share|cite|improve this answer

others already said that l'Hopital requires existence of the limit of the ratio of the derivatives; However in addition, with a solid understanding of limit definition is still possible to prove solution applying De l'Hopital, but not to that function, think about this:

$$\lim_{x \to +\infty} \frac{x}{x+1} \leq \lim_{x \to +\infty} \frac{x}{x-\sin(x)} \leq \lim_{x \to +\infty} \frac{x}{x-1}$$ condensed considering also $-\infty$ with $$\lim_{x \to \infty} \frac{x}{x+sig(x)} \leq \lim_{x \to \infty} \frac{x}{x+\sin(x)} \leq \lim_{x \to \infty} \frac{x}{x-sig(x)}$$ where $$sig(x)=\left\{ \begin{matrix} 0 & x=0\\ \frac{|x|}x & x\ne 0 \end{matrix} \right.$$

prove the above while apply l'Hopital to

$$\lim_{x \to \infty} \frac{x}{x\pm 1}$$

the squeezing inequities are true after a certain G, formally $\exists G / \forall x\in\Re,|x|>G : \frac{x}{x+sig(x)} \leq \frac{x}{x+\sin(x)} \leq \frac{x}{x-sig(x)}$

applying the limit definition to $x \over x+sin(x)$ the starting point M selecting all x>M has to be greater or equal than G (simply require $M\geq G$), in this case M=G is great enough to say that the limit is the same 1.

More formally (I actually didn't find an online pointable suitable formal definition of $\lim_{x\to\infty}$, so I'm making it up)

$$\lim_{x \to \infty} f(x) = r\in \{\Re, -\infty, +\infty, NaN\} / \\ \exists r \in \Re : \forall \epsilon \in \Re, \epsilon>0: \exists M \in \Re : \forall x \in \Re, |x| > M : |f(x)-r|<\epsilon \\ \lor r=\infty, omissis \\ \lor r=+\infty, omissis \\ \lor r=-\infty, omissis \\ \lor r=NaN, omissis. $$ (r as abbreviation of response, NaN (not a number) is when the limit doesn't exists and $\lor$ is in this case a shortcut or).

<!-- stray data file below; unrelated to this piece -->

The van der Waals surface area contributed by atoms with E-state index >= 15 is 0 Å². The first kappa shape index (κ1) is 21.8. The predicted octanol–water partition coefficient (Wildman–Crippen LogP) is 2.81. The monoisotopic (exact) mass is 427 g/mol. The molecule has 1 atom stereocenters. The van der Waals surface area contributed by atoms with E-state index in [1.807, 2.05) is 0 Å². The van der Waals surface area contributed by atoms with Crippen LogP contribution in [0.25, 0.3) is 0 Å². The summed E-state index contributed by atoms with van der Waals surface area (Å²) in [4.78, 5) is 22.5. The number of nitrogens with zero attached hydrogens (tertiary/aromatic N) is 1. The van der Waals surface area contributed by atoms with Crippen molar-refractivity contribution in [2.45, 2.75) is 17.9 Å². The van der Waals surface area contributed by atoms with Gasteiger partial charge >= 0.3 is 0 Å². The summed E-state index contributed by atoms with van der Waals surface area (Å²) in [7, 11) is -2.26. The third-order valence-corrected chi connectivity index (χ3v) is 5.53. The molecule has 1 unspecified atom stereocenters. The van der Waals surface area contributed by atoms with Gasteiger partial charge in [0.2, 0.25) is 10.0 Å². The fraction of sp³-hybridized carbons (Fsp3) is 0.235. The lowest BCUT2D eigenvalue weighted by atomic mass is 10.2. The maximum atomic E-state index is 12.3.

think of names


$g(x)=\frac{x}{x \pm 1}$, and when the definition of limit is used with g(x) the lower bound M is called G

from the evident property $\exists G' \in \Re^+ | \forall x \in \Re, |x|>G' : x-1 \leq x+\sin(x) \leq x+1$

$\Rightarrow \exists G \in \Re^+ | \forall x \in \Re, |x|>G : \frac{x}{x+sig(x)} \leq \frac{x}{x+\sin(x)} \leq \frac{x}{x-sig(x)}$

$$\lim_{x \to \infty} \frac{x}{x\pm 1} \underleftarrow{=(?H)= \lim_{x \to +\infty} \frac{\frac{d}{dx} x}{\frac{d}{dx}(x \pm 1)} = \lim_{x \to +\infty} \frac{1}{1 \pm 0}=1}$$ the existence of this limits (they are two, due to $\pm$) ensures that

$\forall \epsilon \in \Re, \epsilon>0: \exists G \in \Re : \forall x \in \Re, |x| > G : |g(x)-r|<\epsilon$

Choosing $M \geq G$ ($M$ is the lower bound in the definition of limit for $f(x)$) $$ \Rightarrow \lim_{x \to \infty} f(x)=1$$

share|cite|improve this answer

There is another useful rule, which I don't seem to have seen written down explicitly:

Let f, g, r, and s be functions where the g -> inf, r and s are bounded. Then taking the limit of f / g or the limit of (f + r) / (g + s) gives the same result.

Applied here, since sin (x) is bounded, the limit is the same as the limit of x / x.

share|cite|improve this answer

Your Answer


By posting your answer, you agree to the privacy policy and terms of service.

Not the answer you're looking for? Browse other questions tagged or ask your own question.